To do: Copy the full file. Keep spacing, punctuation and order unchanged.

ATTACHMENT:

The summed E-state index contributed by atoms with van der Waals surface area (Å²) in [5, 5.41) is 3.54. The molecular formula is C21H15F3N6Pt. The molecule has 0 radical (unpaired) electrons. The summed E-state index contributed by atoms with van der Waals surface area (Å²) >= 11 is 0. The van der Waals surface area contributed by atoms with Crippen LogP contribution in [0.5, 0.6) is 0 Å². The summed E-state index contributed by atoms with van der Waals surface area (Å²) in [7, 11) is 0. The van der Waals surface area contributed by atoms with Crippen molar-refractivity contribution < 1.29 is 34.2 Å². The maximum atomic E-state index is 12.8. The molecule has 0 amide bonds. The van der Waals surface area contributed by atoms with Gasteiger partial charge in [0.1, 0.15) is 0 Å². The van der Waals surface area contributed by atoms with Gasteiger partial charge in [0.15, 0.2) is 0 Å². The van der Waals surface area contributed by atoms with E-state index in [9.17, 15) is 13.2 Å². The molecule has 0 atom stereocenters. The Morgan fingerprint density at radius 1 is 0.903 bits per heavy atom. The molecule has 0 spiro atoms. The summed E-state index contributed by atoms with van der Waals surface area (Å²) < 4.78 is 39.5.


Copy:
The summed E-state index contributed by atoms with van der Waals surface area (Å²) in [5, 5.41) is 3.54. The molecular formula is C21H15F3N6Pt. The molecule has 0 radical (unpaired) electrons. The summed E-state index contributed by atoms with van der Waals surface area (Å²) >= 11 is 0. The van der Waals surface area contributed by atoms with Crippen LogP contribution in [0.5, 0.6) is 0 Å². The summed E-state index contributed by atoms with van der Waals surface area (Å²) in [7, 11) is 0. The van der Waals surface area contributed by atoms with Crippen molar-refractivity contribution < 1.29 is 34.2 Å². The maximum atomic E-state index is 12.8. The molecule has 0 amide bonds. The van der Waals surface area contributed by atoms with Gasteiger partial charge in [0.1, 0.15) is 0 Å². The van der Waals surface area contributed by atoms with Gasteiger partial charge in [0.15, 0.2) is 0 Å². The van der Waals surface area contributed by atoms with E-state index in [9.17, 15) is 13.2 Å². The molecule has 0 atom stereocenters. The Morgan fingerprint density at radius 1 is 0.903 bits per heavy atom. The molecule has 0 spiro atoms. The summed E-state index contributed by atoms with van der Waals surface area (Å²) < 4.78 is 39.5.